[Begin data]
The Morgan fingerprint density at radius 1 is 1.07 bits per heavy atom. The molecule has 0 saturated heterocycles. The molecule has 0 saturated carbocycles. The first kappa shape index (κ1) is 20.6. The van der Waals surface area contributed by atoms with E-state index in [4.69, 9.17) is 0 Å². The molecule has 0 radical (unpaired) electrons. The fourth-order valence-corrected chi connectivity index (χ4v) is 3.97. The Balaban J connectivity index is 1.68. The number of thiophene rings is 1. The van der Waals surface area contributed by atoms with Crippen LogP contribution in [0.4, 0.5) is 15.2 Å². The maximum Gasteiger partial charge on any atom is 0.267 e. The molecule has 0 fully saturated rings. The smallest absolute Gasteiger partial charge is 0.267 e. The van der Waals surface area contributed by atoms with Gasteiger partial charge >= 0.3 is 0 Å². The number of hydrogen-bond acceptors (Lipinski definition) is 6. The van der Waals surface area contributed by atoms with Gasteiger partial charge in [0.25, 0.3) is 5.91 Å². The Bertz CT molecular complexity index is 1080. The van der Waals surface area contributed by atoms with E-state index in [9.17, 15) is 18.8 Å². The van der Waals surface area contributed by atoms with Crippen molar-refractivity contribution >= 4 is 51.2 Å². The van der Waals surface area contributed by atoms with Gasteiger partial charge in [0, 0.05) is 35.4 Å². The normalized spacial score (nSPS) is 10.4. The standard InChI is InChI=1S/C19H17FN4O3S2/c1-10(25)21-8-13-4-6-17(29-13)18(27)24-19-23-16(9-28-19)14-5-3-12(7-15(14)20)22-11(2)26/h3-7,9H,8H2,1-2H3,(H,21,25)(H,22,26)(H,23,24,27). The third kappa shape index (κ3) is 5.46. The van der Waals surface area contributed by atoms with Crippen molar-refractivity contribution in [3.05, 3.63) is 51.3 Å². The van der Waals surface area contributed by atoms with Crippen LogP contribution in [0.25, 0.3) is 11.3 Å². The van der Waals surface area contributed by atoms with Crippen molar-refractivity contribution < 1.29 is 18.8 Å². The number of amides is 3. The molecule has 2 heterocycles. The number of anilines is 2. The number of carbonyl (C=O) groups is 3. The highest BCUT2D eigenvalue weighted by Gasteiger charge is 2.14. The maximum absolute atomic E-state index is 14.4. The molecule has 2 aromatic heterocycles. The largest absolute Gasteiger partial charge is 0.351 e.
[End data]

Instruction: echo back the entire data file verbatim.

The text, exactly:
The Morgan fingerprint density at radius 1 is 1.07 bits per heavy atom. The molecule has 0 saturated heterocycles. The molecule has 0 saturated carbocycles. The first kappa shape index (κ1) is 20.6. The van der Waals surface area contributed by atoms with E-state index in [4.69, 9.17) is 0 Å². The molecule has 0 radical (unpaired) electrons. The fourth-order valence-corrected chi connectivity index (χ4v) is 3.97. The Balaban J connectivity index is 1.68. The number of thiophene rings is 1. The van der Waals surface area contributed by atoms with Crippen LogP contribution in [0.4, 0.5) is 15.2 Å². The maximum Gasteiger partial charge on any atom is 0.267 e. The molecule has 0 fully saturated rings. The smallest absolute Gasteiger partial charge is 0.267 e. The van der Waals surface area contributed by atoms with Gasteiger partial charge >= 0.3 is 0 Å². The number of hydrogen-bond acceptors (Lipinski definition) is 6. The van der Waals surface area contributed by atoms with Gasteiger partial charge in [0.25, 0.3) is 5.91 Å². The Bertz CT molecular complexity index is 1080. The van der Waals surface area contributed by atoms with E-state index in [9.17, 15) is 18.8 Å². The van der Waals surface area contributed by atoms with Crippen molar-refractivity contribution >= 4 is 51.2 Å². The van der Waals surface area contributed by atoms with Gasteiger partial charge in [0, 0.05) is 35.4 Å². The normalized spacial score (nSPS) is 10.4. The standard InChI is InChI=1S/C19H17FN4O3S2/c1-10(25)21-8-13-4-6-17(29-13)18(27)24-19-23-16(9-28-19)14-5-3-12(7-15(14)20)22-11(2)26/h3-7,9H,8H2,1-2H3,(H,21,25)(H,22,26)(H,23,24,27). The third kappa shape index (κ3) is 5.46. The van der Waals surface area contributed by atoms with Crippen molar-refractivity contribution in [3.05, 3.63) is 51.3 Å². The van der Waals surface area contributed by atoms with Crippen LogP contribution in [0.25, 0.3) is 11.3 Å². The van der Waals surface area contributed by atoms with Crippen molar-refractivity contribution < 1.29 is 18.8 Å². The number of amides is 3. The molecule has 2 heterocycles. The number of anilines is 2. The number of carbonyl (C=O) groups is 3. The highest BCUT2D eigenvalue weighted by Gasteiger charge is 2.14. The maximum absolute atomic E-state index is 14.4. The molecule has 2 aromatic heterocycles. The largest absolute Gasteiger partial charge is 0.351 e.